Hey there! Sign in to join this conversationNew here? Join for free
    • Thread Starter
    Offline

    1
    ReputationRep:
    Can anyone help me out with this question please?

    Find the residue of:

    f(z)=1/(e^(z)-1) at z=0

    I can't seem to expand this through a Laurent expansion. Has anyone got a simple solution to working it out step by step please.
    Offline

    22
    ReputationRep:
    (Original post by coheed94)
    Can anyone help me out with this question please?

    Find the residue of:

    f(z)=1/(e^(z)-1) at z=0

    I can't seem to expand this through a Laurent expansion. Has anyone got a simple solution to working it out step by step please.
    Until somebody more experienced comes by:

    \displaystyle \frac{1}{e^z - 1} = \frac{1}{z\left(1 + \left(z/2! + z^2/3! + \cdots\right)\right)}, now let g(z) = z/2! + z^2/3! + \cdots, so we get:

    \displaystyle \frac{1}{e^z - 1} = \frac{1}{z} - \frac{g(z)}{z} + \frac{g(z)^2}{z} - \frac{g(z)^3}{z} + \cdots

    I'll let you do the simplification.

    You should get
    Spoiler:
    Show
    1/z - 1/2 + z/12 + \cdots
    and hopefully Greg/atsruser/firegarden/somebody will correct me if I'm wrong.
    Offline

    19
    ReputationRep:
    (Original post by Zacken)
    Until somebody more experienced comes by:

    \displaystyle \frac{1}{e^z - 1} = \frac{1}{z\left(1 + \left(z/2! + z^2/3! + \cdots\right)\right)}, now let g(z) = z/2! + z^2/3! + \cdots, so we get:

    \displaystyle \frac{1}{e^z - 1} = \frac{1}{z} - \frac{g(z)}{z} + \frac{g(z)^2}{z} - \frac{g(z)^3}{z} + \cdots

    I'll let you do the simplification.

    You should get
    Spoiler:
    Show
    1/z - 1/2 + z/12 + \cdots
    and hopefully Greg/atsruser/firegarden/somebody will correct me if I'm wrong.
    (Original post by coheed94)
    Can anyone help me out with this question please?

    Find the residue of:

    f(z)=1/(e^(z)-1) at z=0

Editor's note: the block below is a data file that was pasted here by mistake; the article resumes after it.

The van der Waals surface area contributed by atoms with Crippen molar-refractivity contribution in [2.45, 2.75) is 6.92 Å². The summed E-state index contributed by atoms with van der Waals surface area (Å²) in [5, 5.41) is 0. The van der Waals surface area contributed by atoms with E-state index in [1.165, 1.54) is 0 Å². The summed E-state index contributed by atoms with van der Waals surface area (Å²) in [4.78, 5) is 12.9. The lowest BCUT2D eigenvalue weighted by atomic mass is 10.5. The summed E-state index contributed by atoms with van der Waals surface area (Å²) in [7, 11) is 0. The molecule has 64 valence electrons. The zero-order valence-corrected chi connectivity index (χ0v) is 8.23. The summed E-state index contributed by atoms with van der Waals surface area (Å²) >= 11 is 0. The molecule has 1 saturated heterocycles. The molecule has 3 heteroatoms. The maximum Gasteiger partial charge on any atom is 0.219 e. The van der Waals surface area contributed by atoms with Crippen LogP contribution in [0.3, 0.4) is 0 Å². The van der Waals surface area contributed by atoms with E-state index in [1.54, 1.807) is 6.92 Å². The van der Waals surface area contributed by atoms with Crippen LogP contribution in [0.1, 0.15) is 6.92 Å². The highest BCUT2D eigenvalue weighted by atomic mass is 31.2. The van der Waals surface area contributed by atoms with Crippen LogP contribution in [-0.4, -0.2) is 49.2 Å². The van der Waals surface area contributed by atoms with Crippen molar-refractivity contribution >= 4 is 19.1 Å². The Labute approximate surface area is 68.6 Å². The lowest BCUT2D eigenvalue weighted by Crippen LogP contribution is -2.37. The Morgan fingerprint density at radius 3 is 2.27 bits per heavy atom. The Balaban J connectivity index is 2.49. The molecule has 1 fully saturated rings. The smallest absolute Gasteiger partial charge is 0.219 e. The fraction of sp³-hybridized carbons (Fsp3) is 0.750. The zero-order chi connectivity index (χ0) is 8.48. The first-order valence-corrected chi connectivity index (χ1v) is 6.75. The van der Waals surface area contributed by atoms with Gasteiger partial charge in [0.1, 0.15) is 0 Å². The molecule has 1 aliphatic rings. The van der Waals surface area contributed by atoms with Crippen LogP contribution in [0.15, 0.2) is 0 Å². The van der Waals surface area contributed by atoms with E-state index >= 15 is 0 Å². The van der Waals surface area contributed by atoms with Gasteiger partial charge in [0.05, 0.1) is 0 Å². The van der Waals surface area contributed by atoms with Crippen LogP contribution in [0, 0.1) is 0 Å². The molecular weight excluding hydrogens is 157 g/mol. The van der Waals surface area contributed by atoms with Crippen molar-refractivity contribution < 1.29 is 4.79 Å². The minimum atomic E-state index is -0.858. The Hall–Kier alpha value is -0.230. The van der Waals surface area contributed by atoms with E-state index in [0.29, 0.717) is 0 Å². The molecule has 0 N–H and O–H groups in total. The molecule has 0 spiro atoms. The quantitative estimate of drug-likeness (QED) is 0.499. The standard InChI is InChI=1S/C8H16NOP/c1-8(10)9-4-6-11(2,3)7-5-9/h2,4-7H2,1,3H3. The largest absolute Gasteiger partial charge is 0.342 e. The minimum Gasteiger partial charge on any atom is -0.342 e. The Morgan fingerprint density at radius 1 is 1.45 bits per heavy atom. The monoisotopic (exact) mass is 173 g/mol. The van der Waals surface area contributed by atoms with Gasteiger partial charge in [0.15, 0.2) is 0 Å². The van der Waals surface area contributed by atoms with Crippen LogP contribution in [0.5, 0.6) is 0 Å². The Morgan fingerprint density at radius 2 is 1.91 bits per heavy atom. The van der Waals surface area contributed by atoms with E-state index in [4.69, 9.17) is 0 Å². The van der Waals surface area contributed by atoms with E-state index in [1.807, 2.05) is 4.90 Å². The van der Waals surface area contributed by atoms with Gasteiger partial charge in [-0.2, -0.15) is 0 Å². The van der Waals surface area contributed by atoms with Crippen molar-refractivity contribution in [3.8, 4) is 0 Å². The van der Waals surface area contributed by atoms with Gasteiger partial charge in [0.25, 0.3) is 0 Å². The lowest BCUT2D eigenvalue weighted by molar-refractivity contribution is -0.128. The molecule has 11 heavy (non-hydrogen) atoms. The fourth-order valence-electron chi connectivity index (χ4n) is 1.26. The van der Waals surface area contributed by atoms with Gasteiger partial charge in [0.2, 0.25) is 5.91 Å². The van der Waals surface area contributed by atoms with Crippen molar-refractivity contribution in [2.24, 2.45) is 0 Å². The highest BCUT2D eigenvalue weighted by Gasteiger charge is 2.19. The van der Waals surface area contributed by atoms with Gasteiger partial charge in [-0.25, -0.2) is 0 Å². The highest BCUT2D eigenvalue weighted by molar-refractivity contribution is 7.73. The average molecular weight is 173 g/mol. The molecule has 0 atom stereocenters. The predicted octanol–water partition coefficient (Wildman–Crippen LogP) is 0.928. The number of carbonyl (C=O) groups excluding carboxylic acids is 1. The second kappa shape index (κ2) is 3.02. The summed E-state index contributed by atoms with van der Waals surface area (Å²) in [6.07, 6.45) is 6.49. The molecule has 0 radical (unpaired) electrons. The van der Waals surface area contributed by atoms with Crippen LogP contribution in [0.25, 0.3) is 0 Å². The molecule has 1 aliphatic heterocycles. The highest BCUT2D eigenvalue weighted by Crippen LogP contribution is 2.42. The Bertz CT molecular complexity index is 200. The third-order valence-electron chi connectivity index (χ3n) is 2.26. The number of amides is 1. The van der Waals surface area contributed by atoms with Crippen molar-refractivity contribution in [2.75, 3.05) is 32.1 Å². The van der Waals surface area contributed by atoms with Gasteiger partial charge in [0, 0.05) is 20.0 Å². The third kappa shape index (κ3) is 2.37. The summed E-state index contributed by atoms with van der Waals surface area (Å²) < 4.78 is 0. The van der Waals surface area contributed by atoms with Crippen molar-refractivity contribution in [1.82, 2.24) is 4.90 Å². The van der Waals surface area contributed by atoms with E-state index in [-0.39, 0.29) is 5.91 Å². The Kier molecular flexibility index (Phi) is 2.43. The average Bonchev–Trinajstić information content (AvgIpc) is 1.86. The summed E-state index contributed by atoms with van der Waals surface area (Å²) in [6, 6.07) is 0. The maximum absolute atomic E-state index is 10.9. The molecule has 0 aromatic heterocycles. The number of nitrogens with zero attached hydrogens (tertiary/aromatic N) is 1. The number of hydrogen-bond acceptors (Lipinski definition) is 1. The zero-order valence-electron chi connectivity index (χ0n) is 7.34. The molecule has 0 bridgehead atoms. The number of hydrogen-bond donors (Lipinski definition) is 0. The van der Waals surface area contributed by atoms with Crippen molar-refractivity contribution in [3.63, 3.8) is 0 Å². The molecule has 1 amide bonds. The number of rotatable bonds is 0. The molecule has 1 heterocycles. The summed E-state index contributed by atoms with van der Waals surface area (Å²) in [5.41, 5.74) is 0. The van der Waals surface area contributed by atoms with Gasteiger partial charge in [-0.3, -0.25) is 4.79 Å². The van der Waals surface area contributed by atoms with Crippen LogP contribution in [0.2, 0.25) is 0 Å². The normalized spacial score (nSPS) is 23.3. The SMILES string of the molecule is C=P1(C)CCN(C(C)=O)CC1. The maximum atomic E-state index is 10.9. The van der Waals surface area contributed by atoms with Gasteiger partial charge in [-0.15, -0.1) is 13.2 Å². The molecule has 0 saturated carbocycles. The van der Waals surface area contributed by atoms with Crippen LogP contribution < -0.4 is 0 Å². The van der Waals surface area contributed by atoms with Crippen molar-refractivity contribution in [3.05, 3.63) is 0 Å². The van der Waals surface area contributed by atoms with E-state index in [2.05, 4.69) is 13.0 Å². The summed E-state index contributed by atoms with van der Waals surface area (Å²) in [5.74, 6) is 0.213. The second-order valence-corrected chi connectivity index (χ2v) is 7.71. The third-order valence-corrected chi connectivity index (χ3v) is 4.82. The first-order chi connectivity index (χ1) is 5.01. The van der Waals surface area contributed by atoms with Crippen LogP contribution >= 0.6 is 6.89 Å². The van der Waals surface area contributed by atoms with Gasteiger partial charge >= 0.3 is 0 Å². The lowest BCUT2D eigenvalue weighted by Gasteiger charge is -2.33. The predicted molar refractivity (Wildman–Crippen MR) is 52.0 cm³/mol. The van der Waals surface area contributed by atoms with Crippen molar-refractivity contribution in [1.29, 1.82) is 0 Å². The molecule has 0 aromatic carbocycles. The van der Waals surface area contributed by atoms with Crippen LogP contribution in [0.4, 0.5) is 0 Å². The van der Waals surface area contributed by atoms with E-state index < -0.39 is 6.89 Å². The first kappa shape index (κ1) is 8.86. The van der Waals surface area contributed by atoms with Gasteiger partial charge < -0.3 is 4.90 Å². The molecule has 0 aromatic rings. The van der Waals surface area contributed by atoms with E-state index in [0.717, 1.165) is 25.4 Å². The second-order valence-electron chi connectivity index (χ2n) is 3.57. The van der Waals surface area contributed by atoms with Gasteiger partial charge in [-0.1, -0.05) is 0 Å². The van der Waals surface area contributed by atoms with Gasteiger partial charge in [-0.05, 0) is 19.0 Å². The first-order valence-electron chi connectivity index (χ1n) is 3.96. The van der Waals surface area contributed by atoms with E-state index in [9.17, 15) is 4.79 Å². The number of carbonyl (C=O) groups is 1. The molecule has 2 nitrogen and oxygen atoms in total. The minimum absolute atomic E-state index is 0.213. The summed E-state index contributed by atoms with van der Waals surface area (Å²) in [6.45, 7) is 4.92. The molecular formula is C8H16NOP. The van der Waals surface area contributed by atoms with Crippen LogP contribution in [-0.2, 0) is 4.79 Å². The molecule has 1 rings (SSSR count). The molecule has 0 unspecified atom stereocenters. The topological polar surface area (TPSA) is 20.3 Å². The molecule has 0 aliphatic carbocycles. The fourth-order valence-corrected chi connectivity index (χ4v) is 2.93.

I can't seem to expand this through a Laurent expansion. Has anyone got a simple solution to working it out step by step please.
    too late ...
    I would do the same
    Offline

    13
    ReputationRep:
    (Original post by Zacken)
    and hopefully Greg/atsruser/firegarden/somebody will correct me if I'm wrong.
    Looks right to me. Getting at residues often involves hacking at it with the mathematical equivalent of a machete.
    Offline

    22
    ReputationRep:
    (Original post by Gregorius)
    Looks right to me. Getting at residues often involves hacking at it with the mathematical equivalent of a machete.
    Thanks. They have their occasional elegance once in a blue moon. :lol:
    Offline

    11
    ReputationRep:
    (Original post by Gregorius)
    Looks right to me. Getting at residues often involves hacking at it with the mathematical equivalent of a machete.
    Can't we pierce it with a rapier by saying that since:

    \displaystyle \lim_{z \to 0} \frac{z}{e^z-1} = \lim_{z \to 0} \frac{z-0}{e^z-e^0} = \frac{1}{\frac{d (e^z)}{dz} |_{z=0} } = \frac{1}{e^0}=1

    then f(z) has a pole of order 1 at 0, so that limit also gives the residue?
 
 
 
  • See more of what you like on The Student Room

    You can personalise what you see on TSR. Tell us a little about yourself to get started.

  • Poll
    Brexit voters: Do you stand by your vote?
    Useful resources

    Make your revision easier

    Maths

    Maths Forum posting guidelines

    Not sure where to post? Read the updated guidelines here

    Equations

    How to use LaTex

    Writing equations the easy way

    Student revising

    Study habits of A* students

    Top tips from students who have already aced their exams

    Study Planner

    Create your own Study Planner

    Never miss a deadline again

    Polling station sign

    Thinking about a maths degree?

    Chat with other maths applicants

    Can you help? Study help unanswered threads

    Groups associated with this forum:

    View associated groups
  • See more of what you like on The Student Room

    You can personalise what you see on TSR. Tell us a little about yourself to get started.

  • The Student Room, Get Revising and Marked by Teachers are trading names of The Student Room Group Ltd.

    Register Number: 04666380 (England and Wales), VAT No. 806 8067 22 Registered Office: International House, Queens Road, Brighton, BN1 3XE

    Write a reply...
    Reply
    Hide
    Reputation gems: You get these gems as you gain rep from other members for making good contributions and giving helpful advice.